Language as Bodily Practice in Early China
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252 pages
English

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Description

Jane Geaney argues that early Chinese conceptions of speech and naming cannot be properly understood if viewed through the dominant Western philosophical tradition in which language is framed through dualisms that are based on hierarchies of speech and writing, such as reality/appearance and one/many. Instead, early Chinese texts repeatedly create pairings of sounds and various visible things. This aural/visual polarity suggests that texts from early China treat speech as a bodily practice that is not detachable from its use in everyday experience. Firmly grounded in ideas about bodies from the early texts themselves, Geaney's interpretation offers new insights into three key themes in these texts: the notion of speakers' intentions (yi), the physical process of emulating exemplary people, and Confucius's proposal to rectify names (zhengming).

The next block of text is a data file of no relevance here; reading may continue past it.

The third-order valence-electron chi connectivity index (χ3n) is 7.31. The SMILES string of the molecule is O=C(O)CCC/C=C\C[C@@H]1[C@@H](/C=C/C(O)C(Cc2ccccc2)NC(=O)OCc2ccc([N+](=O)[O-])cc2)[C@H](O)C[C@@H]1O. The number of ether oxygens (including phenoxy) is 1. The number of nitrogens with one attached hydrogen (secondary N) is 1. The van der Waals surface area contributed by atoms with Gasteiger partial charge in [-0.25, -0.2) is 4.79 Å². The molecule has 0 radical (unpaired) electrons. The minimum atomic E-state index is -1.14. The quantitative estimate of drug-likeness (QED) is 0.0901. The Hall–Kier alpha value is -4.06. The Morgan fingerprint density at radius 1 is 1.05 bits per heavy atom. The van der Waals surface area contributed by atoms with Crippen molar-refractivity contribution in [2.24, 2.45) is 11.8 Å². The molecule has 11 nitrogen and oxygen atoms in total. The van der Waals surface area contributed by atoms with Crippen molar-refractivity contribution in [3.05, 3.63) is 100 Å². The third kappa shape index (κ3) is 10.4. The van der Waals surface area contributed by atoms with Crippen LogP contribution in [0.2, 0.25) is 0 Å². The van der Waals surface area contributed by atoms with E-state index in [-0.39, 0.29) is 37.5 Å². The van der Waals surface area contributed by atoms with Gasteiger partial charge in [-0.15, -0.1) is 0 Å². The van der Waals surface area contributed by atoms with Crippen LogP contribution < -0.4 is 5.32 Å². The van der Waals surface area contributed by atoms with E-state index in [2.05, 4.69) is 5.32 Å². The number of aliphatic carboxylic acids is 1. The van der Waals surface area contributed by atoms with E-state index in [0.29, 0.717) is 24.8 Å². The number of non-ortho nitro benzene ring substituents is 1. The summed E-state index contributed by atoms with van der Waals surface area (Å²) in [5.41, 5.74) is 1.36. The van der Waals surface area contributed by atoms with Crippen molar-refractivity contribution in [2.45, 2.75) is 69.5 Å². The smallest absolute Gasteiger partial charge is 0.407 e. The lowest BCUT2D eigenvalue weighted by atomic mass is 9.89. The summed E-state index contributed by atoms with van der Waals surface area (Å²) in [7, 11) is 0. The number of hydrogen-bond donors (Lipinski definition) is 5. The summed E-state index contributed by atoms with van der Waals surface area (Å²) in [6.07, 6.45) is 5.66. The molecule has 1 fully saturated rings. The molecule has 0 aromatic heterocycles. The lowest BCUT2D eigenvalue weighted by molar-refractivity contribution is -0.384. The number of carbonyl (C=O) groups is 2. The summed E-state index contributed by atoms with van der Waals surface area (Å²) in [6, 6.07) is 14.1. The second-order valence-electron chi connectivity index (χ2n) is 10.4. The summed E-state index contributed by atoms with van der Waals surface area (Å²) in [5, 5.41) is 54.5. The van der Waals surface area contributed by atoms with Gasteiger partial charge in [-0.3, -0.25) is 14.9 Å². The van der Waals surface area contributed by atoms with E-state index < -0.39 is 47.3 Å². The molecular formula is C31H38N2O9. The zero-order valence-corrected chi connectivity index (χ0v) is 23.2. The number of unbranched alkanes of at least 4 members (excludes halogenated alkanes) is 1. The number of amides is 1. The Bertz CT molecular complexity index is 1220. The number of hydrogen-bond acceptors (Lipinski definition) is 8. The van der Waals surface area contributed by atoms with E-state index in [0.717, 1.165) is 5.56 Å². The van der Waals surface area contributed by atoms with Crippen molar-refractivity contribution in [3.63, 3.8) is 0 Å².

Acknowledgments
Introduction

Part I. Discounting the Language Crisis in Early China

1. The Crisis of Blockage: Accessing and Transmitting Obscure Things

2. The Crisis of Blockage: Why Not “Language and Reality”?

3. The Prescriptive Crisis: Nomenclature, Not System

4. The Prescriptive Crisis: Naming and Distinguishing

5. The Prescriptive Crisis: Correcting Names without “Performing” Rules

Part II. Understanding Early Chinese Conceptions of Speech and Names

6. Successful “Communication”: Getting the Yi 意 and Becoming Tong

7. “Ritual” versus Li 禮 as the Visible Complement of Sound

8. Zhengming and Li 禮 as the Visible Complement of Sound

9. Embodied Zhengming: How We Are Influenced by Seeing versus Hearing

10. Separating Lunyu 12.11 from Zhengming

Epilogue
Appendix Glossary of Terms with Aural or Visual Associations
Bibliography
Index

Sujets

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Publié par